Aaron Douglas’ Crucifixion
Aaron Douglas’ Crucifixion Throughout much of Modernism many artists were influenced and informed by the work of exotic regions throughout the world, more specifically Africa. African Art would influence much of the Modern Movements from the latter part of the Nineteenth and the beginning of the Twentieth Centuries. Much is said of the artists within the Harlem Renaissance, and how it directly reflects the influence of Africana upon their art. Often times, this work is neglected to be considered Modern if not in specialized selections of course throughout many of today’s higher institutions of learning.
However, thus being said, Aaron Douglas, often considered the pioneer of African American Modern Art, would bring this notion to the forefront of Modern Society. With Douglas’ “The Crucifixion,” illustrated in “God’s Trombones” in 1927, he would shatter all notions of work within the Harlem Renaissance as not being Modern, but more viably Modern than most work produced at this time. He would give tremendous validity to African American Art as Modern in any context by not only incorporating modernist concepts, but truly making social criticism about the plight of the African Americans and the struggles of becoming important.
In Douglas’ “The Crucifixion,” he draws from Western academia and his African roots, not only to place his work among Modern fine art, but would make the Black voice a viable and acceptable as any other movement within Modern Art. It is important to point out the formal qualities of “The Crucifixion. ” The piece is made of oil on canvas. However, with the delicate treatment and translucency of the paint it is not hard to imagining it watercolor or gouache. The color palette is limited and specific. The use of a very monochromatic purple tonal range sets the mood for the piece as a whole.
Purple denotes a heavenly or royal handling of the subject matter. The use of purple within the Western canon, oftentimes symbolized the holy. With the piece aptly titled “The Crucifixion,” it is no wonder that Douglas is setting the scene of Gospel related subject matter. In addition to the aforementioned, “The Crucifixion” was originally illustrated in James Weldon Johnson’s book of poems, “God’s Trombones: Seven Negro Sermons in Verse” (Driskell, 110). However, with the subject matter and the painterly quality it is not hard to place them among fine art painting.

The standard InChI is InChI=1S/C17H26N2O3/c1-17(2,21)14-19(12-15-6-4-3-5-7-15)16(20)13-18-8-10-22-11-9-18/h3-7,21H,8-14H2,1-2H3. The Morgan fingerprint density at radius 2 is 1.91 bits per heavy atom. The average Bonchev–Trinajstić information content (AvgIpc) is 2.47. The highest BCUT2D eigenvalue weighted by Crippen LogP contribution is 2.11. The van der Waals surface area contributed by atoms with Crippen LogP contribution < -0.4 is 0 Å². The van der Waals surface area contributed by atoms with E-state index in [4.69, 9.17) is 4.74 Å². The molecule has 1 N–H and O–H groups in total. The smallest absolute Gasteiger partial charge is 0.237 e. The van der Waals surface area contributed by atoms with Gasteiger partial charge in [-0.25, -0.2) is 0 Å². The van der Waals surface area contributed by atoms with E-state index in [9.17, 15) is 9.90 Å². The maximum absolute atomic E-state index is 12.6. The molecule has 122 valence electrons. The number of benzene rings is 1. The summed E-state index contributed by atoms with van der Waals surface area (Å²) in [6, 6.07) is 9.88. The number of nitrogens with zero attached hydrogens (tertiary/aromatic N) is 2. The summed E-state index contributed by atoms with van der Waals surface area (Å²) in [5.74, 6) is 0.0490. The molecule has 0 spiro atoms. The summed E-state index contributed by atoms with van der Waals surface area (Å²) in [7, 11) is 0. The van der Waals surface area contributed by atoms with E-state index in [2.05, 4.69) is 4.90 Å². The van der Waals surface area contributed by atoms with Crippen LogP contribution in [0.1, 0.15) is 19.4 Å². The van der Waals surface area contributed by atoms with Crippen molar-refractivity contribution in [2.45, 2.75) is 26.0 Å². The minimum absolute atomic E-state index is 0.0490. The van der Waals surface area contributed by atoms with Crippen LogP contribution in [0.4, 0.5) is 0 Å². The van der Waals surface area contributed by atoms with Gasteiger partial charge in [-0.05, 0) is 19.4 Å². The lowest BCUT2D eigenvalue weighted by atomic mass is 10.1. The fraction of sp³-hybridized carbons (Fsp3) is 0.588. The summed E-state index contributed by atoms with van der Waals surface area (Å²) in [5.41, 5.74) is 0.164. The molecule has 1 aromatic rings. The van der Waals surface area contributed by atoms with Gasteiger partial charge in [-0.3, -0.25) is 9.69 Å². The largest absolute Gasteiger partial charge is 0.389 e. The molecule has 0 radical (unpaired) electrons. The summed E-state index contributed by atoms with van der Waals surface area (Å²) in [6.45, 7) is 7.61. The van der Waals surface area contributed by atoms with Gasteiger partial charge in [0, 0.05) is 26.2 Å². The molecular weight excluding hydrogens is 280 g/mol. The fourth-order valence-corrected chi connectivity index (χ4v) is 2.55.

For the vast majority of Douglas’ work, as with “The Crucifixion,” black history, religion, and myth provided the substantive sources for his stylized subjects (Driskell, 111). The composition is highly composed with a designer’s eye for detail and stylistic elements. Furthermore, the central figure of Jesus, which is washed-out, flattened white, surrounded by geometric forms and interpenetrating circular shapes, possibly signifying a halo or representation of thereof, and also moves the composition outwardly from the central Jesus; hinting towards the modern use of interpenetrating lines that occurred within Cubism (Pinder, 107).
Douglas layers Cubist design elements to create a highly fragmented, yet cohesive composition that reads more designed and symbolic through imagery. To add, the use of very directional/graphic arrows pointing upwards and outwardly, it is not hard to read this as something taking the importance away from the central Jesus figure to the overshadowing black man and to the heavens. Additionally one cannot begin to confront the issue of Modernity and Modern Art movements without mentioning the influence of African art objects on Modern Artists.
One only has to look at Picasso and Braque to see the influence of African masks and twisted perspective as in Ancient Egyptian sculpture with “Les Demoiselles d’Avignon. ” It is not hard to imagine Modern artists who implemented these sort of design elements into their work to be considered new and cutting edge. If one is to take that same mentality and apply it to any number of artists within the Harlem Renaissance, especially Douglas, then their use of African imagery must of set them worlds apart at the time.